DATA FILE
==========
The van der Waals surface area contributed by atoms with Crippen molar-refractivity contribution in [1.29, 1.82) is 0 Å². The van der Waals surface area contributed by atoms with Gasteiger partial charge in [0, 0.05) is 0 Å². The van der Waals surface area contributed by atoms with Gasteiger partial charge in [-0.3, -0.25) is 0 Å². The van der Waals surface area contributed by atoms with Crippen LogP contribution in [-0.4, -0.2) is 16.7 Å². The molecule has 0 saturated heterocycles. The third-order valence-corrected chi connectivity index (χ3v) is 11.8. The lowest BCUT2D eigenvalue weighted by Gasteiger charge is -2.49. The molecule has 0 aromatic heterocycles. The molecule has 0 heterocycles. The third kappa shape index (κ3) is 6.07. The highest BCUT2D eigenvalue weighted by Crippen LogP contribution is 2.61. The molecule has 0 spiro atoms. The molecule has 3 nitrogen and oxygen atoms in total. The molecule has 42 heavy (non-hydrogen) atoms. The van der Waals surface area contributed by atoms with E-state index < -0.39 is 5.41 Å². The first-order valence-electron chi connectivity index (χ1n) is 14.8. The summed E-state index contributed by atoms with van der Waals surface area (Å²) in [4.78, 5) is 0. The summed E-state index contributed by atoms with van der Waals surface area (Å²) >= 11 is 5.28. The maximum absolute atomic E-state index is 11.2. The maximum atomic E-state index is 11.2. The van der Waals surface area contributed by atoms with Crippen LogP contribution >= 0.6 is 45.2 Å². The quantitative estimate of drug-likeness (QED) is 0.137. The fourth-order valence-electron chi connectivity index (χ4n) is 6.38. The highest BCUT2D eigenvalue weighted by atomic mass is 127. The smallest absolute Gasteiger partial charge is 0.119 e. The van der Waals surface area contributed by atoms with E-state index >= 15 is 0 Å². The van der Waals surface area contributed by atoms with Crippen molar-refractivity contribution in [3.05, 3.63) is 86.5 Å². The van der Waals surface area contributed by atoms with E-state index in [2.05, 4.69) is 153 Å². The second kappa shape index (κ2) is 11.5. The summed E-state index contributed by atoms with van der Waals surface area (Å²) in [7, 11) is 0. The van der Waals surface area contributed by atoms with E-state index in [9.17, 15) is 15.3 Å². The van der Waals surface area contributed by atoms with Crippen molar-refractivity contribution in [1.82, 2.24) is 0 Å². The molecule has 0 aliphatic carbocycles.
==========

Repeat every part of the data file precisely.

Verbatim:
The van der Waals surface area contributed by atoms with Crippen molar-refractivity contribution in [1.29, 1.82) is 0 Å². The van der Waals surface area contributed by atoms with Gasteiger partial charge in [0, 0.05) is 0 Å². The van der Waals surface area contributed by atoms with Gasteiger partial charge in [-0.3, -0.25) is 0 Å². The van der Waals surface area contributed by atoms with Crippen LogP contribution in [-0.4, -0.2) is 16.7 Å². The molecule has 0 saturated heterocycles. The third-order valence-corrected chi connectivity index (χ3v) is 11.8. The lowest BCUT2D eigenvalue weighted by Gasteiger charge is -2.49. The molecule has 0 aromatic heterocycles. The molecule has 0 heterocycles. The third kappa shape index (κ3) is 6.07. The highest BCUT2D eigenvalue weighted by Crippen LogP contribution is 2.61. The molecule has 0 spiro atoms. The molecule has 3 nitrogen and oxygen atoms in total. The molecule has 42 heavy (non-hydrogen) atoms. The van der Waals surface area contributed by atoms with E-state index < -0.39 is 5.41 Å². The first-order valence-electron chi connectivity index (χ1n) is 14.8. The summed E-state index contributed by atoms with van der Waals surface area (Å²) in [4.78, 5) is 0. The summed E-state index contributed by atoms with van der Waals surface area (Å²) >= 11 is 5.28. The maximum absolute atomic E-state index is 11.2. The maximum atomic E-state index is 11.2. The van der Waals surface area contributed by atoms with Crippen LogP contribution >= 0.6 is 45.2 Å². The quantitative estimate of drug-likeness (QED) is 0.137. The fourth-order valence-electron chi connectivity index (χ4n) is 6.38. The highest BCUT2D eigenvalue weighted by atomic mass is 127. The smallest absolute Gasteiger partial charge is 0.119 e. The van der Waals surface area contributed by atoms with E-state index >= 15 is 0 Å². The van der Waals surface area contributed by atoms with Crippen molar-refractivity contribution in [3.05, 3.63) is 86.5 Å². The van der Waals surface area contributed by atoms with E-state index in [2.05, 4.69) is 153 Å². The second kappa shape index (κ2) is 11.5. The summed E-state index contributed by atoms with van der Waals surface area (Å²) in [7, 11) is 0. The van der Waals surface area contributed by atoms with E-state index in [9.17, 15) is 15.3 Å². The van der Waals surface area contributed by atoms with Crippen molar-refractivity contribution in [1.82, 2.24) is 0 Å². The molecule has 0 aliphatic carbocycles.